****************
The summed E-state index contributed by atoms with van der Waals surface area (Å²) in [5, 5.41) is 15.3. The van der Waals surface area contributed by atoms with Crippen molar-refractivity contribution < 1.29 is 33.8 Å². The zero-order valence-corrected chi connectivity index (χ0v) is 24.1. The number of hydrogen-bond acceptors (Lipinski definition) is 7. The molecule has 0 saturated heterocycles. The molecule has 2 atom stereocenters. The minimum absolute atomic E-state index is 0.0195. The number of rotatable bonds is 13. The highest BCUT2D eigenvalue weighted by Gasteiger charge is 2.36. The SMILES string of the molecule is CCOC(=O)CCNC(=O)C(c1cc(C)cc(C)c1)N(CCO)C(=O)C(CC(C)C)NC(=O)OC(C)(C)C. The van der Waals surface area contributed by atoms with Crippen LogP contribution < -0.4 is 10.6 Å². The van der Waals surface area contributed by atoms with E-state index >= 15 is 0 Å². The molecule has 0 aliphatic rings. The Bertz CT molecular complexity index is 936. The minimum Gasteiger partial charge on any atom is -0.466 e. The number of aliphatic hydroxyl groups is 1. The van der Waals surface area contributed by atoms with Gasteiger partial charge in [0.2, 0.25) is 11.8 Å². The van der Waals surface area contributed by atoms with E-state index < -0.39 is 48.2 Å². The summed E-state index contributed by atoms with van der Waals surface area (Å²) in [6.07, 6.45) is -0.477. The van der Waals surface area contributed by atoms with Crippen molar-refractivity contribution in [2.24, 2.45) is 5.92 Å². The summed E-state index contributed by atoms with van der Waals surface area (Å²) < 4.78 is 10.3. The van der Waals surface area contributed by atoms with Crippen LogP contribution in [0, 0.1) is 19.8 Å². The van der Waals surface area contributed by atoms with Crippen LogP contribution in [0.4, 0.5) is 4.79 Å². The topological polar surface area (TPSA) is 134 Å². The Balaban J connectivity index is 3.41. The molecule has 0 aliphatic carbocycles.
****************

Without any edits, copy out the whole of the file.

The summed E-state index contributed by atoms with van der Waals surface area (Å²) in [5, 5.41) is 15.3. The van der Waals surface area contributed by atoms with Crippen molar-refractivity contribution < 1.29 is 33.8 Å². The zero-order valence-corrected chi connectivity index (χ0v) is 24.1. The number of hydrogen-bond acceptors (Lipinski definition) is 7. The molecule has 0 saturated heterocycles. The molecule has 2 atom stereocenters. The minimum absolute atomic E-state index is 0.0195. The number of rotatable bonds is 13. The highest BCUT2D eigenvalue weighted by Gasteiger charge is 2.36. The SMILES string of the molecule is CCOC(=O)CCNC(=O)C(c1cc(C)cc(C)c1)N(CCO)C(=O)C(CC(C)C)NC(=O)OC(C)(C)C. The van der Waals surface area contributed by atoms with Crippen LogP contribution < -0.4 is 10.6 Å². The van der Waals surface area contributed by atoms with E-state index >= 15 is 0 Å². The molecule has 0 aliphatic rings. The Bertz CT molecular complexity index is 936. The minimum Gasteiger partial charge on any atom is -0.466 e. The number of aliphatic hydroxyl groups is 1. The van der Waals surface area contributed by atoms with Gasteiger partial charge in [0.2, 0.25) is 11.8 Å². The van der Waals surface area contributed by atoms with E-state index < -0.39 is 48.2 Å². The summed E-state index contributed by atoms with van der Waals surface area (Å²) in [6.07, 6.45) is -0.477. The van der Waals surface area contributed by atoms with Crippen molar-refractivity contribution in [2.24, 2.45) is 5.92 Å². The summed E-state index contributed by atoms with van der Waals surface area (Å²) < 4.78 is 10.3. The van der Waals surface area contributed by atoms with Crippen LogP contribution in [0, 0.1) is 19.8 Å². The van der Waals surface area contributed by atoms with Crippen LogP contribution in [0.4, 0.5) is 4.79 Å². The topological polar surface area (TPSA) is 134 Å². The Balaban J connectivity index is 3.41. The molecule has 0 aliphatic carbocycles.